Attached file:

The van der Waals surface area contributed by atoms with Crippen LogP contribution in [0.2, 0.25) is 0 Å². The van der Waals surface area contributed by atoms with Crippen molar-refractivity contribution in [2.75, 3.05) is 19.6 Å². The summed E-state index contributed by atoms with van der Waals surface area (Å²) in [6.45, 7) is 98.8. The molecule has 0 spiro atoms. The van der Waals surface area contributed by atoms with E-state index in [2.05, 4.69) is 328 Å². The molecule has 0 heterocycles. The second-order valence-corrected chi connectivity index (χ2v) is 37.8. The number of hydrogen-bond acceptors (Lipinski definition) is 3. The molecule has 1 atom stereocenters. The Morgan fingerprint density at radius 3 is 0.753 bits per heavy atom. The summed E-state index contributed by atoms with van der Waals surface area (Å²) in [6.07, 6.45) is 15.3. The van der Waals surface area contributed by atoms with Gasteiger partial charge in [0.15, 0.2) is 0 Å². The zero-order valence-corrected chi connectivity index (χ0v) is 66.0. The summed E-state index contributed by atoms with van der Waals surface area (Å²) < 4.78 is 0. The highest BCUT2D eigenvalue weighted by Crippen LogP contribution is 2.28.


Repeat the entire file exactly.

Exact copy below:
The van der Waals surface area contributed by atoms with Crippen LogP contribution in [0.2, 0.25) is 0 Å². The van der Waals surface area contributed by atoms with Crippen molar-refractivity contribution in [2.75, 3.05) is 19.6 Å². The summed E-state index contributed by atoms with van der Waals surface area (Å²) in [6.45, 7) is 98.8. The molecule has 0 spiro atoms. The van der Waals surface area contributed by atoms with E-state index in [2.05, 4.69) is 328 Å². The molecule has 0 heterocycles. The second-order valence-corrected chi connectivity index (χ2v) is 37.8. The number of hydrogen-bond acceptors (Lipinski definition) is 3. The molecule has 1 atom stereocenters. The Morgan fingerprint density at radius 3 is 0.753 bits per heavy atom. The summed E-state index contributed by atoms with van der Waals surface area (Å²) in [6.07, 6.45) is 15.3. The van der Waals surface area contributed by atoms with Gasteiger partial charge in [0.15, 0.2) is 0 Å². The zero-order valence-corrected chi connectivity index (χ0v) is 66.0. The summed E-state index contributed by atoms with van der Waals surface area (Å²) < 4.78 is 0. The highest BCUT2D eigenvalue weighted by Crippen LogP contribution is 2.28.